“The promise of synthetic biology is not just what can be produced but by whom and where”, GYA alumnus Rees Kassen underlined during his presentation at the IAP 2016 Conference and General Meeting on 29 February. The former GYA Co-Chair and current Professor and Research Chair at the University of Ottawa gave a talk in the third panel discussion “Science Advice in the International Arena with a Special Focus on Synthetic Biology” and visibly struck a nerve. His address was titled “Do-It-Yourself Synthetic Biology: A New Geography of Research” and emphazied the importance of engaging with young researchers in developing science advice. His presentation slides are available here.
Key figures working in this rather young domain are typically young scientists who lack extensive professional training and do not operate within academia, industry or government. Professor Kassen introduced his colleague and fellow GYA member Andrew Pelling, recently elected TED Fellow and head of Pelling Lab for Biophysical Manipulation. His team creates living biological objects that do not exist in nature. Pelling had presented his work at last month’s TED Conference in Vancouver, explaining how to use apples and human cells to make ears in a petri dish. In his TED talk, he described his lab as a “playful, exploratory space where scientists, engineers and artists gather to ask questions and try to figure out how to answer them”.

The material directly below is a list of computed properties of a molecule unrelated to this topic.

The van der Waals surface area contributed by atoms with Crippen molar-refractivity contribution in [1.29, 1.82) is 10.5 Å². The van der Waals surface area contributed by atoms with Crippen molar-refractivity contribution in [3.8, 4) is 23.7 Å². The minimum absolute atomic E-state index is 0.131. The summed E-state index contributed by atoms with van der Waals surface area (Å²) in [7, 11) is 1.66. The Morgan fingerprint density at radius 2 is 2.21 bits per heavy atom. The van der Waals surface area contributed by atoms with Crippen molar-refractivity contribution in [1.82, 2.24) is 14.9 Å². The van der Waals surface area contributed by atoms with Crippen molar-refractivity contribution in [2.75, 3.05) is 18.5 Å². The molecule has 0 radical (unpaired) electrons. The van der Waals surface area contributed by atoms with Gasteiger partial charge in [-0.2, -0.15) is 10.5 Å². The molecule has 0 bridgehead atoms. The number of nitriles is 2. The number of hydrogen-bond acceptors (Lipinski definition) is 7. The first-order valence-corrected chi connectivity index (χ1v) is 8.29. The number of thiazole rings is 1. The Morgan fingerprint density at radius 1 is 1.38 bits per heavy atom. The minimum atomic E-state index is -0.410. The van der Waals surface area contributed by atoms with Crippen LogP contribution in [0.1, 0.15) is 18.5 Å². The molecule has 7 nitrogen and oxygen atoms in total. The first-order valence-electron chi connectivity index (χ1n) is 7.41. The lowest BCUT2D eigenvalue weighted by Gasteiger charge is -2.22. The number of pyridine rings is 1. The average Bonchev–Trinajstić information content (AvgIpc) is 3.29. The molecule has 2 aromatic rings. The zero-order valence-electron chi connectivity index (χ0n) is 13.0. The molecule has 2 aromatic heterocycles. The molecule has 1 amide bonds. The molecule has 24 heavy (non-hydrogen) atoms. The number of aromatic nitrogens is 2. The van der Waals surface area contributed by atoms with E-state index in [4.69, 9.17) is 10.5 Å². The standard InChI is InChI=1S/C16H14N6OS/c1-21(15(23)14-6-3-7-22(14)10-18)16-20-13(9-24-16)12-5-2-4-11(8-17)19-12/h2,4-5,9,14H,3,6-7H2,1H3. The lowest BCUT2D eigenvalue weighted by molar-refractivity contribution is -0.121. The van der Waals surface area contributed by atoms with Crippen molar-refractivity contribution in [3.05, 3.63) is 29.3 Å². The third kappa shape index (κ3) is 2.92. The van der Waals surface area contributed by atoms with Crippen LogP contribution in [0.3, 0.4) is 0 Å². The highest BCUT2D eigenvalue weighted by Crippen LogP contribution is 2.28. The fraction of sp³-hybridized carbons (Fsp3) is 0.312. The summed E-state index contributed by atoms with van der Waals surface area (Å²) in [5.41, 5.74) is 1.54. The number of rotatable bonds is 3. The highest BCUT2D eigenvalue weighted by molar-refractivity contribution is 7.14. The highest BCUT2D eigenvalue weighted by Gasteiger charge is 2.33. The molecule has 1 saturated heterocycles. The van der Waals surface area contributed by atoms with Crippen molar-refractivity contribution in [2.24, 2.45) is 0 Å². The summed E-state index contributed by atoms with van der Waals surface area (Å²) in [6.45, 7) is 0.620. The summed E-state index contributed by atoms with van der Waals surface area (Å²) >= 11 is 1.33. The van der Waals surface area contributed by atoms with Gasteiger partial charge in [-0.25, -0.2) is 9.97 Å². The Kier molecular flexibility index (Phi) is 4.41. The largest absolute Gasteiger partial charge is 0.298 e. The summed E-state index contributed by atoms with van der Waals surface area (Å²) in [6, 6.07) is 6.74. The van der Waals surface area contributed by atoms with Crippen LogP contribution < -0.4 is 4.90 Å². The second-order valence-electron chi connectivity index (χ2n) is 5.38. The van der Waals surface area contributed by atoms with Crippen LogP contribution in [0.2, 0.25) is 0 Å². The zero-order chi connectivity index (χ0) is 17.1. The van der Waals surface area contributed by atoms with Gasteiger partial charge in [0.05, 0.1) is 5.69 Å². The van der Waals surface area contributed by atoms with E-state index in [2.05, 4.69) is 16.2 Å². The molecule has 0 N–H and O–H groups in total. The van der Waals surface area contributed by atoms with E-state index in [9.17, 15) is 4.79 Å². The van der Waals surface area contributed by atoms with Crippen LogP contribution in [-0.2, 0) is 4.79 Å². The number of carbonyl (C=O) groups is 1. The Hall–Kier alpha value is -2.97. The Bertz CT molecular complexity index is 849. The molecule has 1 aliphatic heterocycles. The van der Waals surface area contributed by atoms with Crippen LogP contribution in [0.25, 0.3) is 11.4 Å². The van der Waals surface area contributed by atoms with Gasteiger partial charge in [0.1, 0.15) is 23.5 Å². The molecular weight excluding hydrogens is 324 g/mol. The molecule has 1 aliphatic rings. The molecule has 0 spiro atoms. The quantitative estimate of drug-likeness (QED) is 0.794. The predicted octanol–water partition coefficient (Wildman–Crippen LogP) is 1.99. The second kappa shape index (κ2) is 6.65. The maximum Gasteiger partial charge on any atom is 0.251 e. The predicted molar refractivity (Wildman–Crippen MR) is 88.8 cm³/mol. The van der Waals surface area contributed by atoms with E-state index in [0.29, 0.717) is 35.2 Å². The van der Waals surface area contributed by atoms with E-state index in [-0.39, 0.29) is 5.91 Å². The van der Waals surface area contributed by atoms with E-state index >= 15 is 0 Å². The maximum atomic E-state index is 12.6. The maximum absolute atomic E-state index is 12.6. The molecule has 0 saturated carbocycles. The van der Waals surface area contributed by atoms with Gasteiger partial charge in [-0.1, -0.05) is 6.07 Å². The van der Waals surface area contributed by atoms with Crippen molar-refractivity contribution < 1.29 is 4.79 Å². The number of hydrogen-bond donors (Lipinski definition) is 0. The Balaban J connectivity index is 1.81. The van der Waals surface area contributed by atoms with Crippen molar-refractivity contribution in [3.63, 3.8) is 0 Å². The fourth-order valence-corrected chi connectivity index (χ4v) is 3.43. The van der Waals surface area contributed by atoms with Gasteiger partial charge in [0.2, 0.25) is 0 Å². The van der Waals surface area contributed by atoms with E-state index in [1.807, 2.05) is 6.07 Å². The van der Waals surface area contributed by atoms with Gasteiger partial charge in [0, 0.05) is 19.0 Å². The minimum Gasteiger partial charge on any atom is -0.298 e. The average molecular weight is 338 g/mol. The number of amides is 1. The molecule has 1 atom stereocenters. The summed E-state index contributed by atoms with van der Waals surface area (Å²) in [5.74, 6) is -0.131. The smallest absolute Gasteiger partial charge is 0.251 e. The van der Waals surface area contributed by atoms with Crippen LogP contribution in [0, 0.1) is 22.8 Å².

“The community of researchers doing this work are young, not professionally trained as researchers, and are working in non-traditional spaces (shared labs, kitchens, garages, etc.) and so we need a new model for science advice that senior academies (none of whom even knew this was happening) are not well placed to provide”, Rees Kassen sums up the challenges facing this discipline, addressing the scientific community directly. It is therefore extremely important to identify leaders and experts working outside of the ‘normal’ academic community and institutions for research, he claims.
Additionally, Kassen had brought with him suggestions for improving the ties between classical and new “geographies of research”, emphasising current efforts by some players in the field, including Synthetic Biology workspace hubs BricoBio and BioFoundry. He urged scientific institutions to establish links to these institutions, as well as engaging the community via mayor Do-It-Yourself competitions as conducted by the International Genetically Engineered Machine Foundation (iGEM), the International Bio-Molecular Design Competition for students (BIOMOD) at Harvard University and the Critical Assessment for Genetically Engineered Networks (CAGEN) and added by other forms of support in the co-development of standards and tools.
Professor Kassen’s talk was followed by an animated discussion with some of the present scientists voicing concern about new products, compounds, and potentially pathogens possibly being created at home. This being a topic of vital importance for the young scientists community, the GYA finds itself in a major mediating role. GYA members such as Andrew Pelling and Ivana Gadjanski from the R&D Center for Bioengineering in Belgrade are directly involved in this research and thus affected by any measures taken by the science community. Supporting innovative and ethical research in the promising field of Synthetic Biology, consequently, should be an important concern for the entire scientific world and for young academies especially.